Abstract: The close link between water policy and spatial planning is well illustrated within the Autonomous Community of Aragon. The construction of dams and irrigation channels has spurred social and economic development in large tracts of Aragon, but other of its areas have suffered the consequences. The rapid urbanisation of Aragon, as in the rest of Spain, has added an important new element to the equation.
IRRIGATION AND ITS MODERNIZATION IN ARAGON (pp. 135-145)
Eugenio Nadal, NL Consultores, Aragon, Spain
Abstract: The use of water for irrigation is of concern to all those involved in water management in the Autonomous Community of Aragon. This article tackles issues that relate to the modernization of existing irrigation systems, by means of consolidation and improvement programmes, as the new priority of contemporary irrigation policy. At the same time, the article considers the roles played by the various agents charged with carrying out the programmes-basically –state-owned companies– and of the fanners in their irrigation communities. The positive impact of these measures in achieving better and more efficient management of water resources, as well as the negative environmental impact that derives from the new demands for energy, are also presented and discussed.
INSTRUMENTS FOR WATER QUANTITY AND QUALITY MANAGEMENT IN THE AGRICULTURE OF ARAGON (pp. 147-164)
José Albiaca, Enrique Playánb and Yolanda Martínezc
aDept. Agricultural Economics, CITA-DGA, Zaragoza; bSoil and Water, Estación Experimental de Aula Dei (CSIC), Zaragoza, Spain; cDept. Economic Analysis, Economics School, University of Zaragoza, Spain
Contact: José Albiac, e-mail: email@example.com
Abstract: The traditional policy of developing new irrigated areas in Aragon has been changed to irrigation modernization through investments in distribution networks and on-farm irrigation equipment. This new policy creates opportunities to introduce more profitable crops, conserve irrigation water and abate agricultural nonpoint pollution. Several alternatives open to irrigated agriculture are bioethanol and biodiesel technologies (which could provide a support price for grains), the expansion of profitable fruits and vegetables under drip irrigation, and the diversification of water using activities (animal farming, industries, residential areas and sport utilities). Alternative measures to abate agricultural nonpoint pollution are examined in this paper. Modernizing irrigation structures leads to a large reduction of pollution, and introduces reasonable costs to farmers (in terms of their rent). Results also show that water pricing-advocated by the European Water Framework Directive-is a wrong policy in irrigation, because irrigation demand does not respond to prices and also because water pricing is not cost efficient to abate pollution.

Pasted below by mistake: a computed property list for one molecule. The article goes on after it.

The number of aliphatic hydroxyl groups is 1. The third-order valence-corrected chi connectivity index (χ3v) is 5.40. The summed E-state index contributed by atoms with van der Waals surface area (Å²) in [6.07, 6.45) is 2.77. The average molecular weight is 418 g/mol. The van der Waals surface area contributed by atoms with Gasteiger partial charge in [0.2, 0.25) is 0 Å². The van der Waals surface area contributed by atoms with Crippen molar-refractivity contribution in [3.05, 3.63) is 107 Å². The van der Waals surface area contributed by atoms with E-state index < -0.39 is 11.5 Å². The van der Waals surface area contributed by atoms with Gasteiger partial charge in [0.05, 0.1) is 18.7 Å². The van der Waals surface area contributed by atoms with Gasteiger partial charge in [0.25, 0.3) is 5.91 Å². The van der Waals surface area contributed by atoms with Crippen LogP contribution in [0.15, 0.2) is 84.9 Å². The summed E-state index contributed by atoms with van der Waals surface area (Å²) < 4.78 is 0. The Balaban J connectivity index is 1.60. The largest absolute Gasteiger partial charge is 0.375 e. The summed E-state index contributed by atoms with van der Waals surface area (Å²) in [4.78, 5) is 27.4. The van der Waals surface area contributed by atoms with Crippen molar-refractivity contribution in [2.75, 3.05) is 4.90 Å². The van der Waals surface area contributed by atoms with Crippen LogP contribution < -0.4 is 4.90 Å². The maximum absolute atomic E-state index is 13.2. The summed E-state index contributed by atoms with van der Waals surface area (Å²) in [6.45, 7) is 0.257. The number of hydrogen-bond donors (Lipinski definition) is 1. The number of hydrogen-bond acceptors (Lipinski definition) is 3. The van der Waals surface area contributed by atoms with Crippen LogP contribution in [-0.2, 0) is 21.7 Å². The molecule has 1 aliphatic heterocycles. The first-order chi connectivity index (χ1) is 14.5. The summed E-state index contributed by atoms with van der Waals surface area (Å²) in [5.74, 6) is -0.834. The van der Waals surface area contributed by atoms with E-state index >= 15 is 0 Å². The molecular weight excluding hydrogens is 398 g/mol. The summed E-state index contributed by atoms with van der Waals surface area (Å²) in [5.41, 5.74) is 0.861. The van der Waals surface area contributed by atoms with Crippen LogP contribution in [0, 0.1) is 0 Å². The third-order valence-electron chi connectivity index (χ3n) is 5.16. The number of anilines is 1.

GROUNDWATER IN THE CENTRAL SECTOR OF THE EBRO BASIN (pp. 165-187)
Teresa Carceller-Layel, Carmen Costa-Alandí, Pablo Coloma-López, Miguel Ángel García-Vera and Javier San Román-Saldaña, Ebro Hydrographic Confederation, P. Sagasta, Zaragoza, Spain
Contact: Miguel Angel García-Vera, e-mail: firstname.lastname@example.org
Abstract: This article describes the groundwater situation in the Aragon zone of the hydrographic basin of the Ebro River. It provides a historical overview, the main geological characteristics of Aragon, the volume limits of groundwater currently available and the total amount of water resources. With respect to water quality, it includes a description of its natural content and the problems caused by nitrates and industrial pollutants. Finally it indicates the main groundwater concerns that are currently being looked at and the principal challenges.
A BRIEF HISTORY OF WATER PROJECTS IN ARAGON (pp. 189-204)
Miguel Arenillas, Ingeniería 75, Madrid, Spain
Contact: Miguel Arenillas, e-mail: email@example.com
Abstract: Aragon’s long and intense water history has left multiple marks on the landscape. Many are mere ruins of projects whose purpose is difficult to discern; other remains are hidden below later repairs or reconstructions. In some cases, however, complete waterworks have been preserved in virtually their original state. This is especially true of the major projects of each historical period, in which the aim –almost invariably achieved– was to reach the highest possible standards with the technology available at the time.